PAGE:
IPRA has approximately 60 civilian investigators looking into to police: 

  • using excessive force
  • discharging a weapon 
  • threats of violence by an officer
  • verbal abuse with a bias
  • extraordinary occurrences in police custody
  • domestic violence involving a Chicago police officer

“I think this is historic legislation and I think you are going to see other legislation going to be filed in other cities, states and the federal government,” Mayor Richard Daley said of IPRA in 2007 when it was created by the City Council.

IPRA was intended to be more independent than its predecessor, the Office of Professional Standards (OPS) which worked under the umbrella of the Chicago Police Department.  

OPS was split off from the CPD after former Chicago police Officer Anthony Abbate was caught on tape beating a bartender for not serving him more alcohol. Abbate had been suspended but the newly formed IPRA recommended he be fired.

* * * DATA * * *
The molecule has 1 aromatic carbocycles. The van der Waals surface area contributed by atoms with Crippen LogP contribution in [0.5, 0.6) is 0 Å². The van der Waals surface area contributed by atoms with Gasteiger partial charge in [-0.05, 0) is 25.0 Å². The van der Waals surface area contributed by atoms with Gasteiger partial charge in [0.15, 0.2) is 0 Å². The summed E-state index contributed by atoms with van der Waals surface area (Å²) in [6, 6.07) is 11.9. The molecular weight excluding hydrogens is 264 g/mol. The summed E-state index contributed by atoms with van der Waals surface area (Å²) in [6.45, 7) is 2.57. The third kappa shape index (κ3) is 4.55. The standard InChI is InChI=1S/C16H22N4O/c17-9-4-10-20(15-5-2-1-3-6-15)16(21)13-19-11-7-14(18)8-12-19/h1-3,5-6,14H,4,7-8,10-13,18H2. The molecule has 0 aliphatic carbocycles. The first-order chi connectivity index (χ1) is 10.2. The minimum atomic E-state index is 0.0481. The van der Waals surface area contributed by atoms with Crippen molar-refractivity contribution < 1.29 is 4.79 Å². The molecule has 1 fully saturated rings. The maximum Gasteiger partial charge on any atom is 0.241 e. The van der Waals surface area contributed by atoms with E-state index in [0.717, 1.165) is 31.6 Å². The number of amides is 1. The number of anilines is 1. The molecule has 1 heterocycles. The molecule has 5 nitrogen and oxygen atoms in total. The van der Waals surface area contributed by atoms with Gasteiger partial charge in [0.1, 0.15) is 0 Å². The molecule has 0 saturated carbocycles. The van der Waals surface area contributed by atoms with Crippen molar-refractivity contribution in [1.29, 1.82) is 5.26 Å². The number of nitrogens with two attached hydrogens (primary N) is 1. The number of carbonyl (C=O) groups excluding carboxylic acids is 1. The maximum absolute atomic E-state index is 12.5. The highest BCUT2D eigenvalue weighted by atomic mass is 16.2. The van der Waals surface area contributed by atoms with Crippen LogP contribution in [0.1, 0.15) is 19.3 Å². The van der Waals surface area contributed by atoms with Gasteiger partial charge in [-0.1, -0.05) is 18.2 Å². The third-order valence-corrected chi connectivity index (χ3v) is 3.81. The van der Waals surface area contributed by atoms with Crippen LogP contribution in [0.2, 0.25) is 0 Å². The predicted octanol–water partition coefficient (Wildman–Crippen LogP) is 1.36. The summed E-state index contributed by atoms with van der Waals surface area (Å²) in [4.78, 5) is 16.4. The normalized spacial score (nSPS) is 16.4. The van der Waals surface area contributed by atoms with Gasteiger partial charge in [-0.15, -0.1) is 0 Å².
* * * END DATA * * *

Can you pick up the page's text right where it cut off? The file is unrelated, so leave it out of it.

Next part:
According to IPRA, Chicago Police officers were involved in 322 shootings between 2009 and 2015. But only two of those shootings were ruled unjustified.

Although the police department cites a drop in police shootings in 2015, Chicago police officers shot 22 people, eight of them fatally. 

And in 2014, police shot 37 people; 16 were killed.

Watch Fairley’s full press conference, below.


According to police officials, about 80 Chicago police officers are currently on disciplinary desk duty right now, waiting for investigations to finish. Officers can be on administrative duty for as little as 30 days to many years. The longest cases still open date back to 2006.

“One of the steps of re-establishing trust is having a new director of IPRA, the Independent Police Review Authority,” Mayor Emanuel said when he announced in December that Fairley would be the acting chief administrator of IPRA.

IPRA’s chief administrator is appointed by the mayor and both she and the staff are civilians – including the investigators. It is meant to be an independent agency, but the recent release of hundreds of emails about the Laquan McDonald case shows IPRA regularly coordinated its responses with the mayor’s office.